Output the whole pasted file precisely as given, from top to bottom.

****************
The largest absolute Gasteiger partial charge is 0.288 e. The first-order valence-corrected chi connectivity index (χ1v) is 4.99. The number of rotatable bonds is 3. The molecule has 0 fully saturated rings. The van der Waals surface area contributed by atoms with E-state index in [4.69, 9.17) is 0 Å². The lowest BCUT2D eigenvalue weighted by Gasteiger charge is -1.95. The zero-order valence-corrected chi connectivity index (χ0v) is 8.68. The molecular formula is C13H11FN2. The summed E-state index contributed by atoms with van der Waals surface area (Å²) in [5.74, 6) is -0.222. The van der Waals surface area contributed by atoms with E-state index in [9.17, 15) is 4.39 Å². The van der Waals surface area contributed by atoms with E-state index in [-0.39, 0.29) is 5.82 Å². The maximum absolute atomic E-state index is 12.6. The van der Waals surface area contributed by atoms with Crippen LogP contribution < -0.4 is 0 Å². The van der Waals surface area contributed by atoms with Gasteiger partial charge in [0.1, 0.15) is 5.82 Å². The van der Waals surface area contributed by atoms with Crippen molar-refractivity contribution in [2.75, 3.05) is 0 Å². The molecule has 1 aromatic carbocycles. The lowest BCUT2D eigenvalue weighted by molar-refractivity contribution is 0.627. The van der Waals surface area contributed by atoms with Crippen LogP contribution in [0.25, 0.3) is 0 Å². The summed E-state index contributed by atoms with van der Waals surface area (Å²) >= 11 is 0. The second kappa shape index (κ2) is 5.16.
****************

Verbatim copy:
The largest absolute Gasteiger partial charge is 0.288 e. The first-order valence-corrected chi connectivity index (χ1v) is 4.99. The number of rotatable bonds is 3. The molecule has 0 fully saturated rings. The van der Waals surface area contributed by atoms with E-state index in [4.69, 9.17) is 0 Å². The lowest BCUT2D eigenvalue weighted by Gasteiger charge is -1.95. The zero-order valence-corrected chi connectivity index (χ0v) is 8.68. The molecular formula is C13H11FN2. The summed E-state index contributed by atoms with van der Waals surface area (Å²) in [5.74, 6) is -0.222. The van der Waals surface area contributed by atoms with E-state index in [9.17, 15) is 4.39 Å². The van der Waals surface area contributed by atoms with E-state index in [-0.39, 0.29) is 5.82 Å². The maximum absolute atomic E-state index is 12.6. The van der Waals surface area contributed by atoms with Crippen LogP contribution < -0.4 is 0 Å². The van der Waals surface area contributed by atoms with Gasteiger partial charge in [0.1, 0.15) is 5.82 Å². The van der Waals surface area contributed by atoms with Crippen molar-refractivity contribution in [2.75, 3.05) is 0 Å². The molecule has 1 aromatic carbocycles. The lowest BCUT2D eigenvalue weighted by molar-refractivity contribution is 0.627. The van der Waals surface area contributed by atoms with Crippen LogP contribution in [0.25, 0.3) is 0 Å². The summed E-state index contributed by atoms with van der Waals surface area (Å²) >= 11 is 0. The second kappa shape index (κ2) is 5.16.